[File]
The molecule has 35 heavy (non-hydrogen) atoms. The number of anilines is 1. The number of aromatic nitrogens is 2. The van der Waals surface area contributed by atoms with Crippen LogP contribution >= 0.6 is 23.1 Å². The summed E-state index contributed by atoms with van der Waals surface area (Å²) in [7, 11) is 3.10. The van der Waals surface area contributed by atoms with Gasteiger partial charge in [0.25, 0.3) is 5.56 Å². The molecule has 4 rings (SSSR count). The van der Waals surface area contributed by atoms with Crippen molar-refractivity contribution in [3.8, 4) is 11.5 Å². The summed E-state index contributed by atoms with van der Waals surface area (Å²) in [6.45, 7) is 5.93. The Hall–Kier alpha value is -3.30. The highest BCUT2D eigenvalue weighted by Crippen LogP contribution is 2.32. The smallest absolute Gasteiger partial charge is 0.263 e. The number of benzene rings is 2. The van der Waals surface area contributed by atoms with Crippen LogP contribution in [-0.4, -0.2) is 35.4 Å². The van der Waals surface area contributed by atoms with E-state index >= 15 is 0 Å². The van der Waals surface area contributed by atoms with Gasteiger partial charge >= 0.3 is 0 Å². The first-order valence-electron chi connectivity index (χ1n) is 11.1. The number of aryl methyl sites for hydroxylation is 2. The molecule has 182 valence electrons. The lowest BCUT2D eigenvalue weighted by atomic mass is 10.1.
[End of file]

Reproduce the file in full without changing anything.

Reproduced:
The molecule has 35 heavy (non-hydrogen) atoms. The number of anilines is 1. The number of aromatic nitrogens is 2. The van der Waals surface area contributed by atoms with Crippen LogP contribution >= 0.6 is 23.1 Å². The summed E-state index contributed by atoms with van der Waals surface area (Å²) in [7, 11) is 3.10. The van der Waals surface area contributed by atoms with Gasteiger partial charge in [0.25, 0.3) is 5.56 Å². The molecule has 4 rings (SSSR count). The van der Waals surface area contributed by atoms with Crippen molar-refractivity contribution in [3.8, 4) is 11.5 Å². The summed E-state index contributed by atoms with van der Waals surface area (Å²) in [6.45, 7) is 5.93. The Hall–Kier alpha value is -3.30. The highest BCUT2D eigenvalue weighted by Crippen LogP contribution is 2.32. The smallest absolute Gasteiger partial charge is 0.263 e. The number of benzene rings is 2. The van der Waals surface area contributed by atoms with Crippen LogP contribution in [-0.4, -0.2) is 35.4 Å². The van der Waals surface area contributed by atoms with E-state index >= 15 is 0 Å². The van der Waals surface area contributed by atoms with Gasteiger partial charge >= 0.3 is 0 Å². The first-order valence-electron chi connectivity index (χ1n) is 11.1. The number of aryl methyl sites for hydroxylation is 2. The molecule has 182 valence electrons. The lowest BCUT2D eigenvalue weighted by atomic mass is 10.1.